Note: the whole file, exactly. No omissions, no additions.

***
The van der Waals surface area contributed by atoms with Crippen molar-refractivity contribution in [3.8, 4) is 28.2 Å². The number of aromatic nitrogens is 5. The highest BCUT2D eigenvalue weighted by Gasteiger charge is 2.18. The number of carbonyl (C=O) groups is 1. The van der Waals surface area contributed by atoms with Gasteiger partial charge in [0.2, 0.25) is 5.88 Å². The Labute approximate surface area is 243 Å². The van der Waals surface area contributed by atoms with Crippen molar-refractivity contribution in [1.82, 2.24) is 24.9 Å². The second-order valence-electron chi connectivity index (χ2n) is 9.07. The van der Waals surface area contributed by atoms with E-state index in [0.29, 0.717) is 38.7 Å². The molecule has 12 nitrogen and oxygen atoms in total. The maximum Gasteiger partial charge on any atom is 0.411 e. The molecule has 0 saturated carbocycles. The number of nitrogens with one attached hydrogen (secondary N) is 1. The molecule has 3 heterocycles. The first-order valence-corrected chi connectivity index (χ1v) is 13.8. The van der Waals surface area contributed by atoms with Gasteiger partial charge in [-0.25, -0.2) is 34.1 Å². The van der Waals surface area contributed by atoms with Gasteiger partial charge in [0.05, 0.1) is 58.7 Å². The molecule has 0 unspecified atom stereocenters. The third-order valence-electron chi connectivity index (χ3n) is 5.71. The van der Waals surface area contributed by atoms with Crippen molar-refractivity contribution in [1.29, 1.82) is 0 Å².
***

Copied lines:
The van der Waals surface area contributed by atoms with Crippen molar-refractivity contribution in [3.8, 4) is 28.2 Å². The number of aromatic nitrogens is 5. The highest BCUT2D eigenvalue weighted by Gasteiger charge is 2.18. The number of carbonyl (C=O) groups is 1. The van der Waals surface area contributed by atoms with Gasteiger partial charge in [0.2, 0.25) is 5.88 Å². The Labute approximate surface area is 243 Å². The van der Waals surface area contributed by atoms with Crippen molar-refractivity contribution in [1.82, 2.24) is 24.9 Å². The second-order valence-electron chi connectivity index (χ2n) is 9.07. The van der Waals surface area contributed by atoms with E-state index in [0.29, 0.717) is 38.7 Å². The molecule has 12 nitrogen and oxygen atoms in total. The maximum Gasteiger partial charge on any atom is 0.411 e. The molecule has 0 saturated carbocycles. The number of nitrogens with one attached hydrogen (secondary N) is 1. The molecule has 3 heterocycles. The first-order valence-corrected chi connectivity index (χ1v) is 13.8. The van der Waals surface area contributed by atoms with Gasteiger partial charge in [-0.25, -0.2) is 34.1 Å². The van der Waals surface area contributed by atoms with Gasteiger partial charge in [0.05, 0.1) is 58.7 Å². The molecule has 0 unspecified atom stereocenters. The third-order valence-electron chi connectivity index (χ3n) is 5.71. The van der Waals surface area contributed by atoms with Crippen molar-refractivity contribution in [1.29, 1.82) is 0 Å².